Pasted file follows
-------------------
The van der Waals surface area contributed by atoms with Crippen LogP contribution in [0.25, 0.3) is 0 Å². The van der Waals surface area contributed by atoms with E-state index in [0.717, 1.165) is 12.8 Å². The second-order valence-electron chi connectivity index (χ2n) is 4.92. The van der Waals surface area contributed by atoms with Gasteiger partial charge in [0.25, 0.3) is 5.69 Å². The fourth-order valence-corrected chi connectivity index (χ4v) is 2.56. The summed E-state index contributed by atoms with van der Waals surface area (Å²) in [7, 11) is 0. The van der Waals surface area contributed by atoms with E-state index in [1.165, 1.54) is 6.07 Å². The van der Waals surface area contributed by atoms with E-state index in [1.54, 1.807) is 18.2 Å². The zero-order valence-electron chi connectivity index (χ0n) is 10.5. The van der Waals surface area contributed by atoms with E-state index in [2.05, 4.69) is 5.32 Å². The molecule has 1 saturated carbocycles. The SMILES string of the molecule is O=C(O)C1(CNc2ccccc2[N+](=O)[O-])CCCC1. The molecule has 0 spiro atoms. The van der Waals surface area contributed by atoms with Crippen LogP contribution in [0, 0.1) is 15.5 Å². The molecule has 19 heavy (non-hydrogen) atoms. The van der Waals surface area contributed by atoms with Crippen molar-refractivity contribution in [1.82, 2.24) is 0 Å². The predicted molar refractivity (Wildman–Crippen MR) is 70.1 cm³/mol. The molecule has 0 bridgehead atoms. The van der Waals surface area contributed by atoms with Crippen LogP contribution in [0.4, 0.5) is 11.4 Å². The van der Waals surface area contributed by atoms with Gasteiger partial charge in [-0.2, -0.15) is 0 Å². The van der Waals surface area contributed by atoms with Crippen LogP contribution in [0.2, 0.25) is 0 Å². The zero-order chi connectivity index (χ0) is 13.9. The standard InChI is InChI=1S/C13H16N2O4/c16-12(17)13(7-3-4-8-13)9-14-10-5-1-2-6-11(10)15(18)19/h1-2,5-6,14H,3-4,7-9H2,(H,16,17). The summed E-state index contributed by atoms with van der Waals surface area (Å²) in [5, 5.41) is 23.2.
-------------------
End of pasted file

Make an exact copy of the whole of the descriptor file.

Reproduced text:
The van der Waals surface area contributed by atoms with Crippen LogP contribution in [0.25, 0.3) is 0 Å². The van der Waals surface area contributed by atoms with E-state index in [0.717, 1.165) is 12.8 Å². The second-order valence-electron chi connectivity index (χ2n) is 4.92. The van der Waals surface area contributed by atoms with Gasteiger partial charge in [0.25, 0.3) is 5.69 Å². The fourth-order valence-corrected chi connectivity index (χ4v) is 2.56. The summed E-state index contributed by atoms with van der Waals surface area (Å²) in [7, 11) is 0. The van der Waals surface area contributed by atoms with E-state index in [1.165, 1.54) is 6.07 Å². The van der Waals surface area contributed by atoms with E-state index in [1.54, 1.807) is 18.2 Å². The zero-order valence-electron chi connectivity index (χ0n) is 10.5. The van der Waals surface area contributed by atoms with E-state index in [2.05, 4.69) is 5.32 Å². The molecule has 1 saturated carbocycles. The SMILES string of the molecule is O=C(O)C1(CNc2ccccc2[N+](=O)[O-])CCCC1. The molecule has 0 spiro atoms. The van der Waals surface area contributed by atoms with Crippen LogP contribution in [0, 0.1) is 15.5 Å². The molecule has 19 heavy (non-hydrogen) atoms. The van der Waals surface area contributed by atoms with Crippen molar-refractivity contribution in [1.82, 2.24) is 0 Å². The predicted molar refractivity (Wildman–Crippen MR) is 70.1 cm³/mol. The molecule has 0 bridgehead atoms. The van der Waals surface area contributed by atoms with Crippen LogP contribution in [0.4, 0.5) is 11.4 Å². The van der Waals surface area contributed by atoms with Gasteiger partial charge in [-0.2, -0.15) is 0 Å². The van der Waals surface area contributed by atoms with Crippen LogP contribution in [0.2, 0.25) is 0 Å². The zero-order chi connectivity index (χ0) is 13.9. The standard InChI is InChI=1S/C13H16N2O4/c16-12(17)13(7-3-4-8-13)9-14-10-5-1-2-6-11(10)15(18)19/h1-2,5-6,14H,3-4,7-9H2,(H,16,17). The summed E-state index contributed by atoms with van der Waals surface area (Å²) in [5, 5.41) is 23.2.